Heading out the door? Read this article on the new Outside+ app available now on iOS devices for members! Download the app.
Long gone are the days when cyclists would disappear from the radar and perhaps hang close to home. Social media is loaded with images of top racing pros taking full advantage of their off-season breaks.
Pogačar and his fiancé Urška Žigart have filled their social media feeds full of images of themselves enjoying a trip to Colombia. The couple attended the “Giro de Rigo” with EF Education-EasyPost star Rigoberto Urán.
“Thank you [Urán] and all the Colombians for showing us a part of your culture and making us feel so welcome,” Pogačar said. “It was a bit overwhelming at first, but now we feel like at home. It’s amazing to see how warm and happy people here are and they sure know how to enjoy life. Gracias!”
Pogačar posted several images and videos of rides, dances, and public events across his stay in Colombia. One photo featured himself and Žigart pictured with Urán and Colombian musician Carlos Vives.
With the racing season stretching from January to October, and the off-season opportunities becoming shorter than ever, riders seem keen to squeeze out as much fun as they can.
Team camps already start in December for many teams, especially for riders putting an early focus on the spring classics and the season’s first stage races.
Riders will often take advantage of the off-season to piggy-back their holidays after the end of late-season races.
Scores of riders who traveled to Asia for a pair of recent critériums in Singapore and Japan are extending their trips. Wout van Aert stayed in Australia for a few weeks following the UCI Road World Championships this fall.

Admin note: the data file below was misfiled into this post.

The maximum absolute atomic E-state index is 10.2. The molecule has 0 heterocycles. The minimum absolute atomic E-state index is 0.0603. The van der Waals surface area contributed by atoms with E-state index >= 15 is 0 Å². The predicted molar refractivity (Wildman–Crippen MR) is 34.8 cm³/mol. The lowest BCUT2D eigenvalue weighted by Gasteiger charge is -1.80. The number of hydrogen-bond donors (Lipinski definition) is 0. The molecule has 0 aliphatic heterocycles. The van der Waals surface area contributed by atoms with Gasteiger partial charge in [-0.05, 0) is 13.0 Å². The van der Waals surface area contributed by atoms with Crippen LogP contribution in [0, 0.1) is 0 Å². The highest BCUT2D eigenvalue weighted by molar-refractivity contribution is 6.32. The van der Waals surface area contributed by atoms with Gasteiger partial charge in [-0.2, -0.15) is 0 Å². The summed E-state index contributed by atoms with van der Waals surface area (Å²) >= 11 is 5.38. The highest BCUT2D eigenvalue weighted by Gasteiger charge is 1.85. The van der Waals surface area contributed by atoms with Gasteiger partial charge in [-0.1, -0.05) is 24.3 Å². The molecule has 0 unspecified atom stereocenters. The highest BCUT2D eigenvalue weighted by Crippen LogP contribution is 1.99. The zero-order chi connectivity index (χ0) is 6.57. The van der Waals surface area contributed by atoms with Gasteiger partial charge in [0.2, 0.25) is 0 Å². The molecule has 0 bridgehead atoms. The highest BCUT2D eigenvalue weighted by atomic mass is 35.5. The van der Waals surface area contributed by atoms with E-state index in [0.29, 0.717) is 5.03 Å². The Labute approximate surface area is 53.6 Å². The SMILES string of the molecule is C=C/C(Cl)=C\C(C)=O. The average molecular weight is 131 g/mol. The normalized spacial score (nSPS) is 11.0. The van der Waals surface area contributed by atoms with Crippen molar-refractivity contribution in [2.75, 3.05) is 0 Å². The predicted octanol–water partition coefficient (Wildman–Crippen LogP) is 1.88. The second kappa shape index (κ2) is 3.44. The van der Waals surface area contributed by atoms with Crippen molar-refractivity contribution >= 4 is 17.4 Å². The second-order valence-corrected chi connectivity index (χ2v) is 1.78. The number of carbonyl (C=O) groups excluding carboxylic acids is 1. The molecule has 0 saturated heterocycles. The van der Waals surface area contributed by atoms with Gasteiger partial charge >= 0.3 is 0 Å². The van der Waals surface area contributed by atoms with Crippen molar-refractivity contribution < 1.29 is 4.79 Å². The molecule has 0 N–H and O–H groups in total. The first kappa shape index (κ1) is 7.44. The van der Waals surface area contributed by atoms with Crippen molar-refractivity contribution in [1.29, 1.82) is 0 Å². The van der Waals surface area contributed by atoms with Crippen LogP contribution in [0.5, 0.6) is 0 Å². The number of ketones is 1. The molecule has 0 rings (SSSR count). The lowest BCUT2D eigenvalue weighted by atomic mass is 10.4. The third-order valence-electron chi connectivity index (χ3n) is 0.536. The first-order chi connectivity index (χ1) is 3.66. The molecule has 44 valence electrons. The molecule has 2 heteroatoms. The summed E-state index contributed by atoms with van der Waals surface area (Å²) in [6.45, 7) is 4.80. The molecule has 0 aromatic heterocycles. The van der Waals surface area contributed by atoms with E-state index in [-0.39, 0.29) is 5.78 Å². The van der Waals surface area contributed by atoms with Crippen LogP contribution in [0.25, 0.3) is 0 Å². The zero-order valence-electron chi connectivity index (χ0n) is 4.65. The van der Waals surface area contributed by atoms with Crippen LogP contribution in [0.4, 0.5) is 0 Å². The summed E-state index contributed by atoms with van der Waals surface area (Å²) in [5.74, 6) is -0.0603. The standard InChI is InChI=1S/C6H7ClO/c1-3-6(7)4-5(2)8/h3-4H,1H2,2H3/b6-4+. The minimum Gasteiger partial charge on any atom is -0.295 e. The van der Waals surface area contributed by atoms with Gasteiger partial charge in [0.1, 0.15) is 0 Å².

Riders will often mix cycling with holidays, and use the down time to explore somewhere on the bike, or ease into the new season.
Others, like Annemiek van Vleuten, stay fit in the off-season by riding mountain bikes. Larry Warbasse, who last year rode gravel across the Canary Islands, ventured this fall to Crete for another off-road adventure with ex-pro Conor Dunne.
Demi Vollering went trekking in the Swiss Alps and Tour de France Femmes stage-winner Cecilie Uttrup Ludwig also hit Australia.
Cordon-Ragot, who suffered a mild stroke in September, is recovering in the Caribbean and recently rode her bike 100km around Guadaloupe in her first major excursion since her health scare.
“The first outing on the bike since September,” she wrote. “Amen.”
Others use the off-season to fit in important personal milestones.
Evenepoel is honeymooning in the Maldives, while the recently married Sepp Kuss is also on the same islands in the Indian Ocean.
For American and Australian riders, the off-season means a chance to go home to visit family and friends that sometimes haven’t been reunited for months. Though it’s much easier to stay in touch with loved ones today compared to a generation or two ago, heading home is always part of any vacation plans for non-European riders.
Quinn Simmons regularly posts images and video reels of himself exploring mountains by mountain bike, 4×4, or skiing in the mountains of Colorado.
Kasia Niewiadoma revealed she’s also heading to Colorado with boyfriend and ex-pro Taylor Phinney. Matteo Jorgenson is back in Idaho, while Colombian riders also return to home roads.
Egan Bernal, who continues his recovery from his devastating crash in January 2022, recently explored the mountains of Peru.
The off-season passes quickly.
Team training camps begin in December, and riders like Van Aert and Tom Pidcock, Marianne Vos, and Shirin van Anrooij, winner of Sunday’s cyclocross World Cup, are already racing.
The first races of the 2023 calendar are just around the corner, with events scheduled in Colombia, Australia, and Africa in January.
Riders are in a race against time to have some fun.